Ethiopia and the United States: History, Diplomacy, and Analysis

By Getachew Metaferia | Go to book overview

CHAPTER 8. ETHIOPIA–US RELATIONS DURING THE MILITARY REGIME

THE FALL OF EMPEROR HAILE SELASSIE’S GOVERNMENT (1974)

In 1974 conditions in Ethiopia were ripe for change and calls for reform remained unanswered by the monarchy. The aging Emperor Haile Selassie made his last visit to the US in 1973 and explained to the Nixon Administration, mired in the Watergate scandal, that Somalia, armed by the USSR, was planning to attack Ethiopia. He requested improved US weapons but received none. The Emperor then visited Moscow to shop for weapons.

Somalia had fifty MIG fighters including twenty-four supersonic MIG 21s, several Ilyushin bombers, and T-54 tanks. At that time, Ethiopia had 37 combat planes, all obsolete with the exceptions of 9 F-5As.1 The International Institute for Strategic Studies (IISS) reported in 1975 that Somalia had 250 medium tanks and approximately 300 armored personnel carriers compared to Ethiopia’s 12 medium and 50 light tanks, and just over 100 armored personnel carriers.2

The cold response of the US to Ethiopia’s request disappointed the Emperor but emboldened General Siad Mohamed Barre of Somalia, who supported irredentists in the Ogaden region, secessionists Eritreans, and domestic groups such as the Oromo Liberation Front (OLF) who opposed the monarchy. Ethiopia’s intellectuals, armed forces, farmers, and the emerging business sector were all alienated, the economy was stagnant, and many were desperate to see some kind of reform in Ethiopia. Radical Ethiopian students, who had been opposed to the Emperor since the first coup d’état attempt in December 1960, led the movement for revolutionary changes. The students at the various Haile Selassie I colleges also had their grievances against the government. According to Fentahun Tiruneh, who was one of the five students dismissed from the university in 1965, “Between 1952 to 1957 students at the various Haile Selassie I Colleges were confronted with oppressive feudal regime and oppres-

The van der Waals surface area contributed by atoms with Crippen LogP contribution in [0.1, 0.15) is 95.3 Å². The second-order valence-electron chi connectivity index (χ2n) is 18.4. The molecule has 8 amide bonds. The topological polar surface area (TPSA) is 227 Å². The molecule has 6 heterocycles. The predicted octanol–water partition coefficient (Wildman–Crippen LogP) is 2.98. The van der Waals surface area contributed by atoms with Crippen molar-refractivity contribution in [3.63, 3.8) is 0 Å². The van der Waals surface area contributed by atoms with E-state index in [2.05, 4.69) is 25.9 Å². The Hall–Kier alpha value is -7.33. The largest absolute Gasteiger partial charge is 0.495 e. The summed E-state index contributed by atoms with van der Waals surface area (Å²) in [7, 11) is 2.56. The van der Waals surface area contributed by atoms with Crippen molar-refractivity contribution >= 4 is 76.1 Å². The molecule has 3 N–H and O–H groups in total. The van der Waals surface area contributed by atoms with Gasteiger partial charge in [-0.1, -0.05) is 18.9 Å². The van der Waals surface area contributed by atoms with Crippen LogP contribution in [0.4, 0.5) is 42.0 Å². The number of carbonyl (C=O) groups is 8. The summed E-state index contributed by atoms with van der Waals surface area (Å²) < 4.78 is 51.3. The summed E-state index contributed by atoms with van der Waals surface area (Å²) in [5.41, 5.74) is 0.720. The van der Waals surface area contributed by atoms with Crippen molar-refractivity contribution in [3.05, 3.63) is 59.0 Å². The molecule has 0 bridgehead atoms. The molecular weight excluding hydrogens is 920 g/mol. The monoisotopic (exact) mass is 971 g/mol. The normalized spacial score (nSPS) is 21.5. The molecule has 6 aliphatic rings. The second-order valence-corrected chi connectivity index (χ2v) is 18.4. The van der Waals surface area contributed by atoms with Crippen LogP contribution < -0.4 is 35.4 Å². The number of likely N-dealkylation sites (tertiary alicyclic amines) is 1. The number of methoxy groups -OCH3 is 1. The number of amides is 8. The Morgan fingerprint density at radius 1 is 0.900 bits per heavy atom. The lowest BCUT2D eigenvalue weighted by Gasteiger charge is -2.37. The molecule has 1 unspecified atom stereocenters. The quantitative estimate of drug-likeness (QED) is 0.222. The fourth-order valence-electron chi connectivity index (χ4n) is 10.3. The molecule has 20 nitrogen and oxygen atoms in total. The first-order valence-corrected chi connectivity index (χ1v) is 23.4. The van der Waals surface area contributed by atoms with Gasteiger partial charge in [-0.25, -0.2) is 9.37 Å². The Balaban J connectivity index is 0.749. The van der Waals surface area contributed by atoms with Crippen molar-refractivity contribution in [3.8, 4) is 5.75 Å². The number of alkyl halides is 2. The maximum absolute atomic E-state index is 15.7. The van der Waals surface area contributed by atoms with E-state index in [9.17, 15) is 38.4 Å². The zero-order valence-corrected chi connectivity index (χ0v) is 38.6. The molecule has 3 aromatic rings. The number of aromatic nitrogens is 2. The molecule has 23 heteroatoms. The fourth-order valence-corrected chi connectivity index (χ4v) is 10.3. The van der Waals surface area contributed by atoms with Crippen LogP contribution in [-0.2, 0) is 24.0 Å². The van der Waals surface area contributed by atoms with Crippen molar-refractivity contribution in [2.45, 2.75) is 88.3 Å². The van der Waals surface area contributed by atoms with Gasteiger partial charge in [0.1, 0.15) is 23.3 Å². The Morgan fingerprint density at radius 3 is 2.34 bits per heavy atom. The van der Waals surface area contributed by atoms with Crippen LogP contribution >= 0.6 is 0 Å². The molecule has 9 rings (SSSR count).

1 Tom J. Farer. 1976. War Clouds on the Horn of Africa: A Case for Détente, Washington, DC: Carnegie Endowment for International Peace, p. 98.

2 Ibid., pp. 98-99 as quoted from IISS, 1975, The Military Balance, 1975–1976. London: IISS, p. 43.

-61-

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